Does a job have to be useful?
The rising automation of jobs is prompting much debate about the meaning of work. The emphasis seems to be on the skills needed for this changing work environment. Why? Because business is hardwired to look through one end of the telescope at a narrow view of the means of production. Isn’t there a more fundamental paradigm shift occurring? The fundamental purpose of why we get up in the morning and go to work is up for grabs. What’s the point of work if people think their jobs are useless? Developing skills alone will not lead to nirvana. So what’s needed?
Alain de Botton, philosopher and founder of the School of Life, suggested at a recent conference that our quest for professionalism is disconnecting us from our humanity. He said:
We don’t have the emotional skills to deal with the workplace today. When we go into work we put a mask on and become a caricature of ourselves. But we are, in fact, cutting ourselves off from humanity by trying to appear professional, rational and intelligent.
He went on to say:
Instead of focusing on the hard skills we need right now, employees will increasingly need to develop emotional skills such as empathy, resilience and persuasion. Our challenge today is how we can evolve as individuals and organisations.
If you agree with de Botton, then relating to people at an emotional level will be like a Darwinian job sort with the fittest surviving. The rest will be on a Universal Basic Income. But this doesn’t answer my question about the utilitarian nature of work. It’s possible that those people who are more empathetic, resilient and persuasive may be more imbued with a sense of meaning in their work, but it doesn’t necessarily follow.
I see the lack of purpose within individuals as consequences of the following changes in the work landscape:
- The breaking down of trust between individuals and institutions, particularly since the financial crash in 2008.
- The changing relationship between employer and employee, away from cultures of parental support and entitlement to fuzzy boundaries and self-reliance.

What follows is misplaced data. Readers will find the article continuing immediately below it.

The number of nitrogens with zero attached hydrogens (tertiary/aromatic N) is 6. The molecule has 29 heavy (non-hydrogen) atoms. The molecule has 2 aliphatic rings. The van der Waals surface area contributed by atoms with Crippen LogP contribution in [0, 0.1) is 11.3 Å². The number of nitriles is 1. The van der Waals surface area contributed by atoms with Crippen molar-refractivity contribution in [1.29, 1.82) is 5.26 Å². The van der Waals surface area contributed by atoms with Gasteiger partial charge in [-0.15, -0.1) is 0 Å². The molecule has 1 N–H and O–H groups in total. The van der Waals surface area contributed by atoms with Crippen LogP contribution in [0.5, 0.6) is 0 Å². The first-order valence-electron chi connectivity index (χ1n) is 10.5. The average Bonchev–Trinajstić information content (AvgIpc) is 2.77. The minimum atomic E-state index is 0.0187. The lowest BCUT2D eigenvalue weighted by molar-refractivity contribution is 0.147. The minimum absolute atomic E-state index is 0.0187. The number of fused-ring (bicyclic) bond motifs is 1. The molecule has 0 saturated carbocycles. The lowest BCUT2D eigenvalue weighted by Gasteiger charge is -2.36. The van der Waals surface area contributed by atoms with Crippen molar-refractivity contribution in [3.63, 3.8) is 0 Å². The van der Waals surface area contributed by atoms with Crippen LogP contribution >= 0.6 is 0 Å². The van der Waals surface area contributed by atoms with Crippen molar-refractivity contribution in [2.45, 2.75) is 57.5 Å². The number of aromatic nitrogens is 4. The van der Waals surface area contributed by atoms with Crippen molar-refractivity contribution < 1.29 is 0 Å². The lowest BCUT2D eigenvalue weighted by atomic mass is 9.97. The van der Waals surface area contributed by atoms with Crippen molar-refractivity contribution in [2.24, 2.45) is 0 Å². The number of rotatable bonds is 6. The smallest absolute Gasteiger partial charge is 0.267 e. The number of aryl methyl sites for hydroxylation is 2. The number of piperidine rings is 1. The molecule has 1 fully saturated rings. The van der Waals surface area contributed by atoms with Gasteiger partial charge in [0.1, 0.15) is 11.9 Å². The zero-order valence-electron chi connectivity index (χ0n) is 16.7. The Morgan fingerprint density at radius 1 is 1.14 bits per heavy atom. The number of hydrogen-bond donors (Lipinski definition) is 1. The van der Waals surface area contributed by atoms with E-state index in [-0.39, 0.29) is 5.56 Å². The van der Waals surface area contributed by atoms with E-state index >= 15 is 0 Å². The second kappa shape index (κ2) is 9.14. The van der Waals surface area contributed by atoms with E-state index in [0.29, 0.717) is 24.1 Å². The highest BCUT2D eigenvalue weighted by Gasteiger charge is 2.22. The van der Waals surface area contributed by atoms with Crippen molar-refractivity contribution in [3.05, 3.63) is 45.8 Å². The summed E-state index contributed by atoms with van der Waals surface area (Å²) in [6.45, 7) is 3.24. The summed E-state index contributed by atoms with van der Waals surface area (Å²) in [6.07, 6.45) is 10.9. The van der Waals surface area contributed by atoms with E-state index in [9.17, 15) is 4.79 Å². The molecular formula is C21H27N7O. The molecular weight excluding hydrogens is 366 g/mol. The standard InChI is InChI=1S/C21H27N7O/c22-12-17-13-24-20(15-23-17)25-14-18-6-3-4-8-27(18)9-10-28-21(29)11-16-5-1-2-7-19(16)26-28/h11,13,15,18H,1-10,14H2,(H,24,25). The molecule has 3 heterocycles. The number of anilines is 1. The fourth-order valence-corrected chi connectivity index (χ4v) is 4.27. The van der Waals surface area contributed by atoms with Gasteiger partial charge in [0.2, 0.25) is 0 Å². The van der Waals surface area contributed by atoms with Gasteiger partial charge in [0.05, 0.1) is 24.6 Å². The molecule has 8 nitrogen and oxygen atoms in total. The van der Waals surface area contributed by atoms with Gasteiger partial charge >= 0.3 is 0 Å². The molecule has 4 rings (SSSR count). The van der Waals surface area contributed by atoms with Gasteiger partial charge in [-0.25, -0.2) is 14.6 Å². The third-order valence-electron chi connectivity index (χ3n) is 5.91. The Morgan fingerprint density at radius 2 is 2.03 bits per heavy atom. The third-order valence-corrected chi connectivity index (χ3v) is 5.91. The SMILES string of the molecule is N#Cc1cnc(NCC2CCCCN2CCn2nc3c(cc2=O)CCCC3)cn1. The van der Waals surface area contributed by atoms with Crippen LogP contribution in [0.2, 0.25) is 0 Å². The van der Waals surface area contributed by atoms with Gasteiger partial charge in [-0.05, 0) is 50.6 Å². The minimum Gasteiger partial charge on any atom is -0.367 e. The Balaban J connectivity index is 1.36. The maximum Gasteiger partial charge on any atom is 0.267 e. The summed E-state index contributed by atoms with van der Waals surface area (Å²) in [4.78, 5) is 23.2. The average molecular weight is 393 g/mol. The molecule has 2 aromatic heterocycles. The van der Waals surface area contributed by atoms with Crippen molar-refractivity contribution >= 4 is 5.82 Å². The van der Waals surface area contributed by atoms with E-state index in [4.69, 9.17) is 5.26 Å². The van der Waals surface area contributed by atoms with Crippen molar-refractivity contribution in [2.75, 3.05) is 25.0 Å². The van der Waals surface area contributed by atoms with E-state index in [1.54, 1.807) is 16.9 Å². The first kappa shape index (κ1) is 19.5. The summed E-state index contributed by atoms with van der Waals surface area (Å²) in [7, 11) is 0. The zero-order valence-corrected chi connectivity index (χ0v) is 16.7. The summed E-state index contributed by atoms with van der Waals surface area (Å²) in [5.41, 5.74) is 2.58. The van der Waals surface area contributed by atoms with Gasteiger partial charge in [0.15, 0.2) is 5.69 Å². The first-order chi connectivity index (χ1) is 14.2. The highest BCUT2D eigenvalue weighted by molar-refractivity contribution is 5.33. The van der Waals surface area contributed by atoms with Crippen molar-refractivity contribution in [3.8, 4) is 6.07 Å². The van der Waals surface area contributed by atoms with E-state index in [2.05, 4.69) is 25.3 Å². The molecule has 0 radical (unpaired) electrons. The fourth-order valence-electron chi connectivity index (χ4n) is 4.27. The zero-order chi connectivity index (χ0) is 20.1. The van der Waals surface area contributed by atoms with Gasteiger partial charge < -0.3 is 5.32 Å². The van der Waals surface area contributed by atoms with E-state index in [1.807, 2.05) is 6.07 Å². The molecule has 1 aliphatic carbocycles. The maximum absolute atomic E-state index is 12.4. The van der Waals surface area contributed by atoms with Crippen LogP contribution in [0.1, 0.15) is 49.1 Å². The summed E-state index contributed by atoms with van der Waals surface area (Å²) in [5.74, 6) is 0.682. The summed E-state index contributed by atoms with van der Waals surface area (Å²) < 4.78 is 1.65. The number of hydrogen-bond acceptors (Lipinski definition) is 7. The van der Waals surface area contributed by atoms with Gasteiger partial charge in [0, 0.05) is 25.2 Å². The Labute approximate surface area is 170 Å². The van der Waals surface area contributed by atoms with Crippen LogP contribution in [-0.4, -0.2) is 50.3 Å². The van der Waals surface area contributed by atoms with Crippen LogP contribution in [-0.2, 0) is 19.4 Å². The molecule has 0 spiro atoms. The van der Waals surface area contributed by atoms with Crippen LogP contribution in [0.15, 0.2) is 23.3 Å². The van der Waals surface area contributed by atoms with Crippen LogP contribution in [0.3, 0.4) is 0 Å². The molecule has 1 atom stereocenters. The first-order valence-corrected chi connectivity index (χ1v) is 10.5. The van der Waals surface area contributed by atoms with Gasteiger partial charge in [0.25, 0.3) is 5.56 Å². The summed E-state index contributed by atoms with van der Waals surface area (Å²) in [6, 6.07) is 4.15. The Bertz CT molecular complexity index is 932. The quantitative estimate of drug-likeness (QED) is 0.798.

- Global interconnectivity driving communication through technology leading to a paradox of weaker engagement through relationships.
- Alternative ways of working as exemplified by the Gig Economy and the Sharing Economy.
- And perhaps more controversially, the clashing of deep-rooted worldviews (Trump, Brexit etc) that challenge what their respective proponents hold fundamentally dear.
All the above have heated VUCA fires. It’s compounded by the stark contrast between the developed and developing worlds in an era of mass people movement. No surprise it sparks profound existential questions and people start wondering if their job is useful or useless.
Whatever the speed and extent of the automation of jobs, we can’t leave meaning out of the solution to the skills gap. Demanding new skills for a new era from a workforce who increasingly can’t see the point of their jobs is a self-defeating exercise. We could start by preparing our children at school, equipping them with emotional intelligence and engaging them on the meaning of work as it is and will be. As Tom Watson, Deputy Leader of the Labour Party, said at the same conference as Alain do Botton
We have a 19th century education, equipping children for the 21st century.
Where does the meaning of work sit in today’s school curriculum? I wonder what today’s young people would say in answer to my question.
What’s your view?